AM Report 10/17/16-Vertigo

Step 1: Determine whether patient is having Vertigo (spinning sensation) or Pre-Syncopal sensation (about to faint/fall) as the differential and workup will be different

Vertigo: is it Central vs. Peripheral?
  Remember that ALL vertigo gets worse with movement! 

Peripheral Vertigo

-BPPV
-Vestibular neuritis (remember that labrynthitis refers to involvement of the inner ear while neuritis refers to involvement of the vestibular nerve)
-Meniere disease
-Ramsay Hunt Syndrome
-Perilymphatic fistula
-Otitis media

Central Vertigo

-Cerebellar infarction
-Cerebellopontine tumor
-Multiple Sclerosis
-Vestibular migraine
-Brainstem ischemia
-Vertebrobasilar insufficiency

How can you tell the difference between Central and Peripheral Vertigo?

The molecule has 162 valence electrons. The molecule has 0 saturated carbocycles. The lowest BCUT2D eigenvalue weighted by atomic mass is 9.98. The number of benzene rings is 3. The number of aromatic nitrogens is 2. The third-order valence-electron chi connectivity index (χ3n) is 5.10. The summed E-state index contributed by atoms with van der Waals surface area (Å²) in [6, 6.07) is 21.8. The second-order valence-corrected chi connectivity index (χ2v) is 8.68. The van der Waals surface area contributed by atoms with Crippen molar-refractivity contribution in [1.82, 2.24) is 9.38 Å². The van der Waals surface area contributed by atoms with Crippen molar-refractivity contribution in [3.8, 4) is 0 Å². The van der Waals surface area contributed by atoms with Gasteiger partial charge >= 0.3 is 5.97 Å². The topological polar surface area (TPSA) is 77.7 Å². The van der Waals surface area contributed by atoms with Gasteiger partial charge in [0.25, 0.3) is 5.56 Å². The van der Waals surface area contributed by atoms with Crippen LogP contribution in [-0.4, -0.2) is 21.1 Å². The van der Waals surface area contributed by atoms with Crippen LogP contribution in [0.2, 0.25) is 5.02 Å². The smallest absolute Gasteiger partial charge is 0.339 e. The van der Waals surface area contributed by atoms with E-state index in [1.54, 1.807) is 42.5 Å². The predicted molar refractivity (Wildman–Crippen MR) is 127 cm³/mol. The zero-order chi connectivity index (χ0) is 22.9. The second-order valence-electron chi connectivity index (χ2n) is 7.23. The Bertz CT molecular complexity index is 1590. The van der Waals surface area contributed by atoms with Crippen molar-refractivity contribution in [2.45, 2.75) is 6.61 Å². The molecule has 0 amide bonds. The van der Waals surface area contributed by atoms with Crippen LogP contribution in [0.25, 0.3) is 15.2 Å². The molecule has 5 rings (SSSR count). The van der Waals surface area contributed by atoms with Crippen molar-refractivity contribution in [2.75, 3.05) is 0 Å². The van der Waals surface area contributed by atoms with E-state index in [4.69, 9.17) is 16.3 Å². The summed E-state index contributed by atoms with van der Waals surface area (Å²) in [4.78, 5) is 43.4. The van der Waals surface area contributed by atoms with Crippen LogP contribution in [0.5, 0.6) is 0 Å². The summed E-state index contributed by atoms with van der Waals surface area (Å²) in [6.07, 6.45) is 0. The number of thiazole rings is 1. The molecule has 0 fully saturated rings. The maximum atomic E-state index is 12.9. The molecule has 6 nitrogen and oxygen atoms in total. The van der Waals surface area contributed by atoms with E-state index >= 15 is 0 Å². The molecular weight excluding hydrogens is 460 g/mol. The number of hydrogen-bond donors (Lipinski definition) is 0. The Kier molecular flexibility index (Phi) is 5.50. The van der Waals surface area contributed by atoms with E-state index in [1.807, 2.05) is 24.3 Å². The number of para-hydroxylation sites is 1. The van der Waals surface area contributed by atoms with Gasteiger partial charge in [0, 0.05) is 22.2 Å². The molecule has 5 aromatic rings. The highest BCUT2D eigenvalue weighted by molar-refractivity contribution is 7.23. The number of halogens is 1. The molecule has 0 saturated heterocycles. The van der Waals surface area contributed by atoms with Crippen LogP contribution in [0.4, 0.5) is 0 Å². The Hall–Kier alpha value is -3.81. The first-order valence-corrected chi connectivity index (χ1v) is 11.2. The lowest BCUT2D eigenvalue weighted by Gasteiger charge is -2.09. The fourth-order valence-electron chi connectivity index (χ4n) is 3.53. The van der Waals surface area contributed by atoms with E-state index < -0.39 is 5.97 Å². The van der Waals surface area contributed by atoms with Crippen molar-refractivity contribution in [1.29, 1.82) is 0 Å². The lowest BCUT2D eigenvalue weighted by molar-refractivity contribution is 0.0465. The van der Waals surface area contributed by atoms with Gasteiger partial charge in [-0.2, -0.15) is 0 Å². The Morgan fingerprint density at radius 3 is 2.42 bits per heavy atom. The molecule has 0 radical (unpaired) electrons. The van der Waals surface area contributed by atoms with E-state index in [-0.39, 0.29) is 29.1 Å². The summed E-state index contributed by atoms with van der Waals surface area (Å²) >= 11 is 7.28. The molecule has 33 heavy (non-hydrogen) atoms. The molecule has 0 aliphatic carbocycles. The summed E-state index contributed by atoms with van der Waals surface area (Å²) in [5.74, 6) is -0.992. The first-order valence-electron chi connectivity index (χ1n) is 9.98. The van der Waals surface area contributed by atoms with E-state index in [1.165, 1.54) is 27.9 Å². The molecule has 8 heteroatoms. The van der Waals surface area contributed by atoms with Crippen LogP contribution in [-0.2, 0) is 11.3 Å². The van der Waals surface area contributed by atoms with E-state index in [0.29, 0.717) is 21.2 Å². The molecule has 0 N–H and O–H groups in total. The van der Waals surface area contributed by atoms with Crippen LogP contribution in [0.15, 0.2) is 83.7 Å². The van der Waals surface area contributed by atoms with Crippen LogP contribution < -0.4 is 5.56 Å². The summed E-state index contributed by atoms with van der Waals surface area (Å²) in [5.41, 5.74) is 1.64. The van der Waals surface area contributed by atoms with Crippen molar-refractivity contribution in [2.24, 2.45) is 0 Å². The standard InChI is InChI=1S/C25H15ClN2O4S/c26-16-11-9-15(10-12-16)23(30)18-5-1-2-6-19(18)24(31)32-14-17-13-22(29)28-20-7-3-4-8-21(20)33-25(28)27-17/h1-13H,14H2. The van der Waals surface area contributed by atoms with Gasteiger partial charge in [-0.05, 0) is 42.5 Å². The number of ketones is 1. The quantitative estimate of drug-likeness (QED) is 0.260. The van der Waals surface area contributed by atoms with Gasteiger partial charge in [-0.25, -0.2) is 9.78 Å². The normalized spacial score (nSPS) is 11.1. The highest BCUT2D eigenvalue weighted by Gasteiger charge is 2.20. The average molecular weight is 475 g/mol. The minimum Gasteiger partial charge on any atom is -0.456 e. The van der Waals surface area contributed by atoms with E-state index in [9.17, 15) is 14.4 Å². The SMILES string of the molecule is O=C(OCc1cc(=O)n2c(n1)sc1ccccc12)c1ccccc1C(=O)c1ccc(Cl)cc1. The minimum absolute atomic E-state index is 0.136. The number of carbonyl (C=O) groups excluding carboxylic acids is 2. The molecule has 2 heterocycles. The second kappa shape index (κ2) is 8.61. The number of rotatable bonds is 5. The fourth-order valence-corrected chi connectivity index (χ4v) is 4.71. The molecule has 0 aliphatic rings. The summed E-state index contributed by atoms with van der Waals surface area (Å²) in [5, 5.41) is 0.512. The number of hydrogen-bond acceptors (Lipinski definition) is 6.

vertigo-worksheet

If someone has ongoing vertigo and nystagmus, The HiNTs exam can be used to differentiate  posterior circulation syndrome (brainstem or cerebellar stroke) vs. vestibular neuritis

1)Head impulse testing-“normal” test is POSITIVE meaning no saccade/correction on head rotation
2)Nystagmus-Nystagmus that changes direction or pure vertical/torsional nytagmus
3)Test of skew –Covering and uncovering each eye and uncovered eye demonstrates quick vertical gaze corrections

1/3 POSITIVE tests indicates patient may have a posterior circulation stroke. 

Check out this EMcrit video that has a blog and video on how to do the HiNTs exam!
See original study here in Stroke Journal-on this study, the maneuver was 100 % sensitive and 96 % specific for posterior circulation stroke

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